Taking buying this DVD box set with some other things I’ve been doing lately, I do wonder if I am slipping religiously.  I also wonder if it was even possible for me to stay at the religious level I had achieved in the past for the long-term, while I’m struggling with undiagnosed autism, severe depression and social anxiety, and while I’m unmarried, have few religious friends and don’t feel connected to my religious community (although someone from shul texted to ask if I was OK as they didn’t see me over Shabbat, which was nice).  It is very hard to stay Jewish and religious while socially isolated and especially while an “older single” or widow or divorcee with no children.  So much of Judaism is family- and community-based.  I’ve seen other people say the same thing.

Possibly I’m overthinking things.  I do tend to do that.

To be honest it’s hard to stay religiously Jewish at all these days; most Jews are not religious.  I was thinking about this a lot on Friday night when I was at home by myself when everyone else was at shul.  There’s a quote (which I’ve taken from Buber’s Tales of the Hasidim) from the Rebbe of Rizhyn in the nineteenth century that, “In the last three hours before redemption it will be as difficult to cling to Jewishness as to climb a smooth wall of ice.”  The three hours has gone on an awfully long time and it gets harder and harder to stay Jewish, but still…  I remind myself of this sometimes when I feel I’m struggling to run fast enough to stay in the same place.  Hopefully it counts for something.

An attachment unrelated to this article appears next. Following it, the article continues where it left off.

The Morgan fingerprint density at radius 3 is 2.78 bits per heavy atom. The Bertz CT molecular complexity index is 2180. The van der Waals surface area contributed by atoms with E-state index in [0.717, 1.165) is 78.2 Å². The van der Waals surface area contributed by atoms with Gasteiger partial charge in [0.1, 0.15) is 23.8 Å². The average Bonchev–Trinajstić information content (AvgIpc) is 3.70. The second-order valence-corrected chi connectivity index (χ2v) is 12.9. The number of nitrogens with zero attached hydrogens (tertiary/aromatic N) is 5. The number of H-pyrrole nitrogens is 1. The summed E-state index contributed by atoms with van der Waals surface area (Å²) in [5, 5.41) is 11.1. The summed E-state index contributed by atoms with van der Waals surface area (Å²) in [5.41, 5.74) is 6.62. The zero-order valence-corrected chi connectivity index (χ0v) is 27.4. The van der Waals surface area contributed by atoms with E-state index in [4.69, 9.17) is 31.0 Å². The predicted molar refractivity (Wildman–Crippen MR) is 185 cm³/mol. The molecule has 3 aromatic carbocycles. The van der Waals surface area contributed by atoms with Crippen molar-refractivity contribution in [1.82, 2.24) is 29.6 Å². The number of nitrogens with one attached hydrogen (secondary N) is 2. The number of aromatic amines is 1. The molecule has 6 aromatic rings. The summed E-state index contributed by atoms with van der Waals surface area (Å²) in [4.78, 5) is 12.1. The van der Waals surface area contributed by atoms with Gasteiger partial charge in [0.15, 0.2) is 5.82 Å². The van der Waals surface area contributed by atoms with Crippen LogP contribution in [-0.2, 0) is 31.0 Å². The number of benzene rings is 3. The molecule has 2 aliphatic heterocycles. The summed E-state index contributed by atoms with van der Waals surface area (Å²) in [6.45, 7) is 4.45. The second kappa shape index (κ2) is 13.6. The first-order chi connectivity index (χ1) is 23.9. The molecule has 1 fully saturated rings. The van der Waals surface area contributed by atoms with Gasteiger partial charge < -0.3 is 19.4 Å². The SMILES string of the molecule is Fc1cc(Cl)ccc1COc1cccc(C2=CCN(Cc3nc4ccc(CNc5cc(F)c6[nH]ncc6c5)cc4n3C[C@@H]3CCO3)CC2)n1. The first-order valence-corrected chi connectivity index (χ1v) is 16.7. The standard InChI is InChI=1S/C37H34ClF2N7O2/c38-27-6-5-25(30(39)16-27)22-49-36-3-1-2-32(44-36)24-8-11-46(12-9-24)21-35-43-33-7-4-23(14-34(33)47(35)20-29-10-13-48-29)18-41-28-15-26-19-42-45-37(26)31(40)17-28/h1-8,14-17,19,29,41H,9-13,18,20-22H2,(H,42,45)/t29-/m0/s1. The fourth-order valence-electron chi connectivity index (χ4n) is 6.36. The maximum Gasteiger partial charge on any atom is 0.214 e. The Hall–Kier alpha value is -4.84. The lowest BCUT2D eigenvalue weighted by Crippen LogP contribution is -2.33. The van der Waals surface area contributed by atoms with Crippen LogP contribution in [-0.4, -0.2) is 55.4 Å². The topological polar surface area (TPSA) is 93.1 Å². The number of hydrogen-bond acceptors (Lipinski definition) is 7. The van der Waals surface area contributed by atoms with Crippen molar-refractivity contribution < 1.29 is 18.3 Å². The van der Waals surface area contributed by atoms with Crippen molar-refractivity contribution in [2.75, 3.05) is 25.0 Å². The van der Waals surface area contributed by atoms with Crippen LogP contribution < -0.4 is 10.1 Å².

8 thoughts on “Three Hours

    1. I’m sad that you felt anxious over your sister’s lax approach to Jewish ritual. Religious OCD sounds dreadful, as does the forced behaviors you have to engage in for daily worship. It seems way too strict to me, and impossible to live up to.

      Personally, I often write my novels at 10:00 pm, but not if it’s been an exhausting day.

      Why have your sister and brother-in-law have relaxed their traditions? Maybe you should open up with them, and it might help you reappraise the stifling role Judaism plays in your daily life. All religion started strictly, with Christians honoring the Sabbath Day, for example. That activity has flown out the window, but nothing could ever undo the love of God for His children.


      1. I’m mostly over the religious OCD these days, except at times of stress.

        I don’t feel that the things I do religiously are “forced behaviors” or that it’s stifling. Maybe I’m used to them? Lots of people manage to live this way.

        I don’t really want to talk about my sister’s religious life here as it’s not right to talk behind her back, but I’ve always been the most religious member of the family. I don’t feel anxious over her approach to Judaism, only when it affects me.


    2. I’m trying to reply to this, but the comment keeps ending up attached to Meg’s comment below! Not sure why that’s happening.

      Sometimes I feel like that too. I guess at other times I wish I could do more, like other people, and I forget they aren’t dealing with mental health stuff.

      Liked by 1 person

  1. My daughter is Orthodox in Los Angeles. She is in a small but very kind and friendly community that welcomes new people. I wish you could find something like that where you are. I know you are relatively anon, so I won’t suggest a connection.


    1. I’m also in a small but friendly community, it’s just that the religious philosophy is rather more ultra-Orthodox than I feel comfortable with. The nearest more modern community is intimidatingly huge and unfriendly (my parents’ community, where I used to go).

      Liked by 1 person